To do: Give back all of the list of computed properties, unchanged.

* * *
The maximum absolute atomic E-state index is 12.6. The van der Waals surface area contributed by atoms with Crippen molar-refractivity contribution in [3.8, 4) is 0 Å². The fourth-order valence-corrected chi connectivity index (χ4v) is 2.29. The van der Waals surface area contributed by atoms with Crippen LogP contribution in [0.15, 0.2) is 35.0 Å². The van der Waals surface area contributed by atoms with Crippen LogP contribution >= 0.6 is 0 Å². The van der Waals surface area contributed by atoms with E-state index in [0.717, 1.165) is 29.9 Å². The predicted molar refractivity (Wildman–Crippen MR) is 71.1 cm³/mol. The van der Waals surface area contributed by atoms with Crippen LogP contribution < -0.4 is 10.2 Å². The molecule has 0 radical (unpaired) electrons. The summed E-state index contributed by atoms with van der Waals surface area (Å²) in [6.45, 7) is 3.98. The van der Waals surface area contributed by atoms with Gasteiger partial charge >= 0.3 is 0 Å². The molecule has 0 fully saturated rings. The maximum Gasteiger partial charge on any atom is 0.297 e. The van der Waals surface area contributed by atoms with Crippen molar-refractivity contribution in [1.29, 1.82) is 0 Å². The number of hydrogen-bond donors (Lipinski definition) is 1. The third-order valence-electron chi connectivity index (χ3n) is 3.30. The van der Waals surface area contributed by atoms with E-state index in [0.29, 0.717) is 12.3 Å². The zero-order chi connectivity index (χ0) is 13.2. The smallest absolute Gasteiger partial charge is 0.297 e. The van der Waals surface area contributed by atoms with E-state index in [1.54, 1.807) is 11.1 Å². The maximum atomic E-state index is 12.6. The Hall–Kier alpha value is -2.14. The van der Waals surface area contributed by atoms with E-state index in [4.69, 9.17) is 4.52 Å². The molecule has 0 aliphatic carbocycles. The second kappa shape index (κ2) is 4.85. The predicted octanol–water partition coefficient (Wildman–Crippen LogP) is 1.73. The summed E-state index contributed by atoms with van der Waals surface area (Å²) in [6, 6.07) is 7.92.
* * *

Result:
The maximum absolute atomic E-state index is 12.6. The van der Waals surface area contributed by atoms with Crippen molar-refractivity contribution in [3.8, 4) is 0 Å². The fourth-order valence-corrected chi connectivity index (χ4v) is 2.29. The van der Waals surface area contributed by atoms with Crippen LogP contribution in [0.15, 0.2) is 35.0 Å². The van der Waals surface area contributed by atoms with Crippen LogP contribution >= 0.6 is 0 Å². The van der Waals surface area contributed by atoms with E-state index in [0.717, 1.165) is 29.9 Å². The predicted molar refractivity (Wildman–Crippen MR) is 71.1 cm³/mol. The van der Waals surface area contributed by atoms with Crippen LogP contribution < -0.4 is 10.2 Å². The molecule has 0 radical (unpaired) electrons. The summed E-state index contributed by atoms with van der Waals surface area (Å²) in [6.45, 7) is 3.98. The van der Waals surface area contributed by atoms with Gasteiger partial charge >= 0.3 is 0 Å². The molecule has 0 fully saturated rings. The maximum Gasteiger partial charge on any atom is 0.297 e. The van der Waals surface area contributed by atoms with Crippen molar-refractivity contribution in [1.29, 1.82) is 0 Å². The number of hydrogen-bond donors (Lipinski definition) is 1. The third-order valence-electron chi connectivity index (χ3n) is 3.30. The van der Waals surface area contributed by atoms with E-state index in [0.29, 0.717) is 12.3 Å². The zero-order chi connectivity index (χ0) is 13.2. The smallest absolute Gasteiger partial charge is 0.297 e. The van der Waals surface area contributed by atoms with E-state index in [1.54, 1.807) is 11.1 Å². The maximum atomic E-state index is 12.6. The Hall–Kier alpha value is -2.14. The van der Waals surface area contributed by atoms with E-state index in [4.69, 9.17) is 4.52 Å². The molecule has 0 aliphatic carbocycles. The second kappa shape index (κ2) is 4.85. The predicted octanol–water partition coefficient (Wildman–Crippen LogP) is 1.73. The summed E-state index contributed by atoms with van der Waals surface area (Å²) in [6, 6.07) is 7.92.